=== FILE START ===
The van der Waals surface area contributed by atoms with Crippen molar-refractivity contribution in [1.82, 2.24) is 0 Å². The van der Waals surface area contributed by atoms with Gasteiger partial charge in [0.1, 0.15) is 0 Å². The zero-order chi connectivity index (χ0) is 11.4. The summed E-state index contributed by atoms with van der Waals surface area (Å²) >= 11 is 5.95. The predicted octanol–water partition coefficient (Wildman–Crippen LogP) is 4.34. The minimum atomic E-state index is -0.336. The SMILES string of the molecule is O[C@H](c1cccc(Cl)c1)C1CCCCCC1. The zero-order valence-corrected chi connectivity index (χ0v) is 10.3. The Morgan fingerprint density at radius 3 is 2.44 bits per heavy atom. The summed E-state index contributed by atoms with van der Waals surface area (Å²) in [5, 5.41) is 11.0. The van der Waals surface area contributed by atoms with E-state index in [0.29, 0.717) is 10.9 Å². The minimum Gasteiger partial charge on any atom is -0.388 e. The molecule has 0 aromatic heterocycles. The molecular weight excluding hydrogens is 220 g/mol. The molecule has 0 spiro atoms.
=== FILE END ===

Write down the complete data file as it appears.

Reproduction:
The van der Waals surface area contributed by atoms with Crippen molar-refractivity contribution in [1.82, 2.24) is 0 Å². The van der Waals surface area contributed by atoms with Gasteiger partial charge in [0.1, 0.15) is 0 Å². The zero-order chi connectivity index (χ0) is 11.4. The summed E-state index contributed by atoms with van der Waals surface area (Å²) >= 11 is 5.95. The predicted octanol–water partition coefficient (Wildman–Crippen LogP) is 4.34. The minimum atomic E-state index is -0.336. The SMILES string of the molecule is O[C@H](c1cccc(Cl)c1)C1CCCCCC1. The zero-order valence-corrected chi connectivity index (χ0v) is 10.3. The Morgan fingerprint density at radius 3 is 2.44 bits per heavy atom. The summed E-state index contributed by atoms with van der Waals surface area (Å²) in [5, 5.41) is 11.0. The van der Waals surface area contributed by atoms with E-state index in [0.29, 0.717) is 10.9 Å². The minimum Gasteiger partial charge on any atom is -0.388 e. The molecule has 0 aromatic heterocycles. The molecular weight excluding hydrogens is 220 g/mol. The molecule has 0 spiro atoms.